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Five Tips To Become A Nomadic Writer – Achieve The Freedom You Crave

Heather Lee Dyer is an Author Success Coach and the award-winning author of several young adult science fiction and urban fantasy series, two creative non-fiction books, and contributes to several anthologies and online magazines.

Executive Contributor Heather Lee Dyer

I learned a new concept this week. If you’re an avid reader or just enjoy rarely used words, you might have heard this term: the doldrums. I admit, far back in the reaches of my brain I’ve heard the term before. But I never really understood what it meant. Now that I know what it is, it perfectly fits my mental state a few years ago. And maybe the mental state of a good percentage of the population during and after the pandemic.

Photo of lake and view of sunset.

Doldrums are “a state or period of inactivity, stagnation, or depression.” Sailors use this term to describe an area in the ocean where the wind calms to the point that sailing vessels can become stuck for long periods of time. Like those sailboats, we can fall into this state of stagnation mentally and physically.

1. Have the desire

Do you dread each morning having to show up to your brick-and-mortar job? Do you find yourself looking out the window to daydream about your next vacation instead of taking care of the paperwork on your desk? Do you have a burning desire deep inside to experience the freedom of travel on a permanent basis?

There are more and more people leaving their comfortable lives to sojourn across the country as a lifestyle, not just on vacation. As a writer, you have the unique opportunity to achieve the nomadic lifestyle of your dreams. I’m not promising it will be an easy path to achieve, but it will be worth it. Having the unquenchable desire to become nomadic is the first step to building your new life. Hold onto your dreams tightly and selfishly, that way when things get uncomfortable (and they will!) you have those desires and goals to remind you exactly what you’re working toward.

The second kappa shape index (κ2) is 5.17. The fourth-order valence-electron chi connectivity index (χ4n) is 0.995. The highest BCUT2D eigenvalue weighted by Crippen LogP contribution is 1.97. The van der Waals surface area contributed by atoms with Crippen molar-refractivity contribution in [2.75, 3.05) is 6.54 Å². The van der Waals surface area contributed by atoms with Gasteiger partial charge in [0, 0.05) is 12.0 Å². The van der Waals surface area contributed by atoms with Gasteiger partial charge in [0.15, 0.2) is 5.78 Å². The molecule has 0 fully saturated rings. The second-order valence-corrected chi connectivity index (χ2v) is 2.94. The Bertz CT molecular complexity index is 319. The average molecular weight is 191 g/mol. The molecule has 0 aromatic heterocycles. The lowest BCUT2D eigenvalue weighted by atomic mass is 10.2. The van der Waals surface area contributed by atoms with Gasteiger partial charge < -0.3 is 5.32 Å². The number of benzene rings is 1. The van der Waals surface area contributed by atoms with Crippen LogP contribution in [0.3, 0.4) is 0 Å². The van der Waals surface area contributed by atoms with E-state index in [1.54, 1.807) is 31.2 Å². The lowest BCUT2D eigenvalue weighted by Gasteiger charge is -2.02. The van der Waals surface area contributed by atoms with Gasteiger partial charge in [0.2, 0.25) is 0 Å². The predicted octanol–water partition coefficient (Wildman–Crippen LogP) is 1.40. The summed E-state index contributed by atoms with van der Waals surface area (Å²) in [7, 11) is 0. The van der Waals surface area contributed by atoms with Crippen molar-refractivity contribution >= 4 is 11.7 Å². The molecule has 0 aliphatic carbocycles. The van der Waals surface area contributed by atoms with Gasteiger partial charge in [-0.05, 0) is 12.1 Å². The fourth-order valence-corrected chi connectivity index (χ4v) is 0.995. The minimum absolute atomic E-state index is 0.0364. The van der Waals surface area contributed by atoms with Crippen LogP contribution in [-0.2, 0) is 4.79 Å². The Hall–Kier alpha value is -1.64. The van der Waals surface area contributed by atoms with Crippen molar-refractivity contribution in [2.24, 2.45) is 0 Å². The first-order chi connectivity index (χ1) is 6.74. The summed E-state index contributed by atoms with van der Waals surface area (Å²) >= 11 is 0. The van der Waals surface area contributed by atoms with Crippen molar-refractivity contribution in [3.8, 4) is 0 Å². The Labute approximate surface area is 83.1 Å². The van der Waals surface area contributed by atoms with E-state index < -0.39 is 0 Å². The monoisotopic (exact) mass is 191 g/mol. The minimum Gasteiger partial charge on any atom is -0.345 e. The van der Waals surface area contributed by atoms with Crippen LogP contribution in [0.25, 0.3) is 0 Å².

I’m not talking about leaving your children with the nanny and never coming back home. When I say selfishly, I don’t intend for you to hurt others at all costs. I’m just saying, when the time is right, your plan is secure, then it will be time to focus on your needs and desires. For example, when we’re young and don’t have kids or a mortgage, that is the perfect time for you to work on this dream. Or, after all your children are grown and out of the house, then a nomadic lifestyle is attainable.

Road and cars

2. Do your research – Costs and income

Before you give away all your belongings and hit the road, research exactly how you’ll make a living as a digital nomad. Are you already making money writing, editing, or copy writing from home? Or if you’re working a full-time job and writing on the side, can you turn your writing gig into something full-time? It’s important that you know exactly how you will make your living so that you can afford all the necessities and enjoy your dream life. You want to set yourself up for success as much as possible before you pull the trigger on hitting the road.

Also, be realistic about the costs you might encounter as a nomad. Yes, it will be much less than your expenses in a house or apartment (especially if you live in a place like San Diego!), but there are still costs. It would be horrible to get out there only to need to return to your nine-to-five dreary job just because you didn’t plan for your car or RV breaking down, or you didn’t factor in the costs of campgrounds, hotels, or other places to stay as you travel.

In the year after I left my state job, I had to replace the transmission in my converted van, my diesel heater broke down, as well as I almost fried the electrical system after draining the batteries too far. My income also dropped significantly this past year as I’ve moved away from coaching and toward full-time writing. I know that in the end it will be worth it, but in the meantime I’m thankful that my husband has a great job and that we’re nomadic together.